London, England—a lesson about inclusion
Our group visited the heart of the city, close enough to the Islamic Cultural Center and the London Central Mosque to walk there along the shopping streets and beside Regent’s Park.
On the way, there was a lot of typical college student commentary as well as a noticeable mixture of excitement and anxiety. They wondered, nervously, how they might be treated by the Muslims we would encounter. One of the female class members didn’t understand why she needed to wear a head covering, and only complied when we insisted she do it to honor our hosts.
When the imposing bronze dome and white-marble minaret came into view above the tree line, there was an audible “hmmm” that escaped a dozen pairs of lips. But their anxiety was unnecessary. The only appropriate emotion to describe our visit with our Muslim brothers and sisters was joy.
We were welcomed graciously into the imam’s office for conversation, snacks and gifts of books and pamphlets. Sitting quietly on the vast expanse of blue carpet in the prayer hall, we observed many of the faithful who had come that afternoon for individual salat (“prayer”). Every courtesy was extended to us, so that on the walk back to our small hotel near the British Museum, the tone was remarkably positive and much different than before.
It is a reminder how being accepted can help a stranger relax and rejoice. I confess I wondered that day just how welcoming of visiting Muslim professors and students the typical Christian congregation or its leaders might be.
Jakarta, Indonesia—a lesson about witnessing
On an especially hot and muggy day in Jakarta, we loaded soccer balls, water bottles, Bible story pictures and ourselves into two vans and made an hour-long trek through traffic and smog to Bintaro, an unbelievably deprived kampung (“city neighborhood”) of garbage collectors and families in what seemed like it could be one of the levels of Dante’s Inferno.
Parking beside piles of trash brought home by optimistic husbands—so wives and children could divide the reusable from the truly worthless—we were greeted by enthusiastic and friendly children, teenagers and adults who emerged from the narrow dirt aisles between clapboard shanties and jumbles of random litter.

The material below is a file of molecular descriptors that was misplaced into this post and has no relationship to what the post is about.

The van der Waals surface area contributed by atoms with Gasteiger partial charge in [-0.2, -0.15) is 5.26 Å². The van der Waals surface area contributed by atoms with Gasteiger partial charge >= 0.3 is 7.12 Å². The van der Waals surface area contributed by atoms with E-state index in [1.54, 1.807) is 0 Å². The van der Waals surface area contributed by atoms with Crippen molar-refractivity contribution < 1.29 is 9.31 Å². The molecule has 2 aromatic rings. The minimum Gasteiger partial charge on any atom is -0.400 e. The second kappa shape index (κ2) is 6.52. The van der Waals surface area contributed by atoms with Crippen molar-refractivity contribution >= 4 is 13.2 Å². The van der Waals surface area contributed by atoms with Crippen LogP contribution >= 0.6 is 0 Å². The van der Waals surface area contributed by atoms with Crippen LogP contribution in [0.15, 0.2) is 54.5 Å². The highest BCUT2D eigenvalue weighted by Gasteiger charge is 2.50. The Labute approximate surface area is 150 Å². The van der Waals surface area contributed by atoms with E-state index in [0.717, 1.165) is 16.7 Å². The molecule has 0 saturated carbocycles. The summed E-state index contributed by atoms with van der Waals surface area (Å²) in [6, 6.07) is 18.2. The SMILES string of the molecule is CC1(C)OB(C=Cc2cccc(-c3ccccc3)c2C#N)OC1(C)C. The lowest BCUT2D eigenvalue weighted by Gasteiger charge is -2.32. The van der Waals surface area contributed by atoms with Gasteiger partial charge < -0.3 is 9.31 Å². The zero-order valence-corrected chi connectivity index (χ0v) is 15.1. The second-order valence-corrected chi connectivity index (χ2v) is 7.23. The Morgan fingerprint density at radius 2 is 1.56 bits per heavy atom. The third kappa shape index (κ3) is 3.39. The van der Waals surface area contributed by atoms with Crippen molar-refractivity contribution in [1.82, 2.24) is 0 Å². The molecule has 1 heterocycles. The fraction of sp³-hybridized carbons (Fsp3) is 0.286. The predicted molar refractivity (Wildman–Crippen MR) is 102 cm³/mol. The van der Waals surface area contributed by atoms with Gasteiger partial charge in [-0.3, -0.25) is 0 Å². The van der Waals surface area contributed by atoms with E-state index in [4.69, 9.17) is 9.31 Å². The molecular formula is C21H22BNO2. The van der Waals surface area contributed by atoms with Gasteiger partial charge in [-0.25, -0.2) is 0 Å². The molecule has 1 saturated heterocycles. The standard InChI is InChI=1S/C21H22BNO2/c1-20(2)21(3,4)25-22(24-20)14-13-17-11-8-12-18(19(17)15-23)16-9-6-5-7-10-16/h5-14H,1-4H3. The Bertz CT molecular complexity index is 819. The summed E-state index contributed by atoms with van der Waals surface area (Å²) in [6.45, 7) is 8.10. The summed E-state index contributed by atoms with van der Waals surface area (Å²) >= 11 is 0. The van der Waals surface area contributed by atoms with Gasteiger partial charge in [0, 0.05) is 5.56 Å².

While my wife, Janie, and the female students gathered the youngest toddlers and children for games and Bible stories, our male students joined our missionary host, who invited the teenagers and young men to the adjacent field for soccer. Before the game could begin, however, we circled around this young evangelist who produced a multi-colored “evange-ball,” one of those soccer balls with black, red, yellow, green and white sections to facilitate telling a gospel message of sin, the cross, divine light, growth and sanctification.
But the boys of Bintaro were not very engaged in the sermonette, eager as they were to start the competition. Once the game finally commenced, there were lots of shouts, laughter, bursts of speed, and good-hearted and spirited play—as much, that is, as a pock-marked and trash-strewn field would allow. Suddenly, a teenager began to limp toward the sidelines, his bare foot bleeding from something sharp in the dirt.
That’s when one of my students came to his aid. Taking a first aid kit from his backpack, he cleansed the wound with water from his drinking bottle, holding the boy’s foot in his lap. Then he applied an antiseptic salve and bandage from his kit. Long before he finished gently wrapping this youngster’s foot, the game had paused. Crowded around my student and his young patient stood every male teen and adult from Bintaro, their eyes glued on the act of compassion being enacted before them.
Without having to discuss the theology of meaningful witness with my seminarians, they had observed firsthand compassionate acts of kindness have the capacity to touch people’s hearts, while a spoken witness, no matter how creative, often is not as powerful.
Lessons from the underside. My students will never forget them, and neither will I!
Robert P. Sellers is professor of theology and missions emeritus at Hardin-Simmons University’s Logsdon Seminary.